Where in the world should healthcare data reside? The question has historically filled regulators with fear and stunted the market for healthcare data analytics. But both data itself and the potential of analysis with artificial intelligence are growing too great to ignore. Thus, institutions are increasingly looking for safe spaces for data off-premises.
“We talk to a lot of CIOs in the healthcare sector, and a lot of them say, ‘We’re on a journey,’” said Omar Sunna (pictured, right), director of global product management at GE Healthcare (a division of General Electric Co.).
Sunna and Paul Savill (pictured, left), senior vice president of core network and technology solutions at CenturyLink Inc., spoke John Walls (@JohnWalls21), host of theCUBE, SiliconANGLE Media’s mobile livestreaming studio, and guest host Justin Warren (@jpwarren), chief analyst at PivotNine Pty Ltd, during the VMworld event in San Francisco. They discussed trends catalyzing healthcare’s shift toward hybrid cloud (see the full interview with transcript here). (* Disclosure below.)
Healthcare companies are used to keeping their own servers under tight supervision in their facilities. They’ve typically seen the public cloud as fine for some businesses’ data — but not for people’s sensitive healthcare information. But with the likes of the Central Intelligence Agency giving cloud their vote of confidence, we’re seeing this attitude change.
Some healthcare institutions may opt to store historical data in cloud and keep mission-critical data on prem, according to Sunna. “We’re seeing a lot more health systems sign up to cloud-based SaaS applications, investing in private-cloud [or] public-cloud hosting services,” he said.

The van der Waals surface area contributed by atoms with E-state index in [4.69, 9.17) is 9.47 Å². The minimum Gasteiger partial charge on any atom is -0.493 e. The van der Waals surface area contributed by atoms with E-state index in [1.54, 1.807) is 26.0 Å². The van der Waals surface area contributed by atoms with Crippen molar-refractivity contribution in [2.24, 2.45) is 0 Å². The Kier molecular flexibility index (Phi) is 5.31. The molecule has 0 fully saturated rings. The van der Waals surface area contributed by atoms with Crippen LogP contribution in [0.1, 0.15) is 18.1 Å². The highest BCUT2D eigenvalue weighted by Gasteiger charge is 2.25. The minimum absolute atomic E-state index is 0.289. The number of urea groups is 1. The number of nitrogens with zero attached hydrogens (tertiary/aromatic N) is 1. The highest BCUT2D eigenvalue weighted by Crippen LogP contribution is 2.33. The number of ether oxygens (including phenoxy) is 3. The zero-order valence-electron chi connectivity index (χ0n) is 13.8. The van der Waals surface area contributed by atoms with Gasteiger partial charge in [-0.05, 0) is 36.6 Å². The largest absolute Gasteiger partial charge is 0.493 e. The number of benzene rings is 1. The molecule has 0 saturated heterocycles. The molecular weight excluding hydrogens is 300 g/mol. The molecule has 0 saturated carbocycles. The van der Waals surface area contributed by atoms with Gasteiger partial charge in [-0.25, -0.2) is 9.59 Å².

Many healthcare institutions annually double the amount of compute and storage they need for growing data, according to Savill. Healthcare-company mergers are one contributor, resulting in the need for powerful cloud computing and AI.
“That’s becoming a problem, because you don’t want your hospital becoming a bigger and bigger data center, so to speak,” Savill said.
Hospitals and other healthcare companies might opt to keep a light load of mission-critical apps on-prem and send the rest out to edge locations to save space and costs. High-performance networking from public-cloud core to on-prem data centers can reduce latency.
And the notion that edge computing must wait for 5G networking is a myth, Savill pointed out. “CenturyLink is deploying edge compute solutions by basically building fiber into enterprise locations and then housing compute at different areas of the network at the point that’s most optimal for the solution,” he explained.
Watch the complete video interview below, and be sure to check out more of SiliconANGLE’s and theCUBE’s coverage of the VMworld event. (* Disclosure: CenturyLink Inc. sponsored this segment of theCUBE. Neither CenturyLink nor other sponsors have editorial control over content on theCUBE or SiliconANGLE.)
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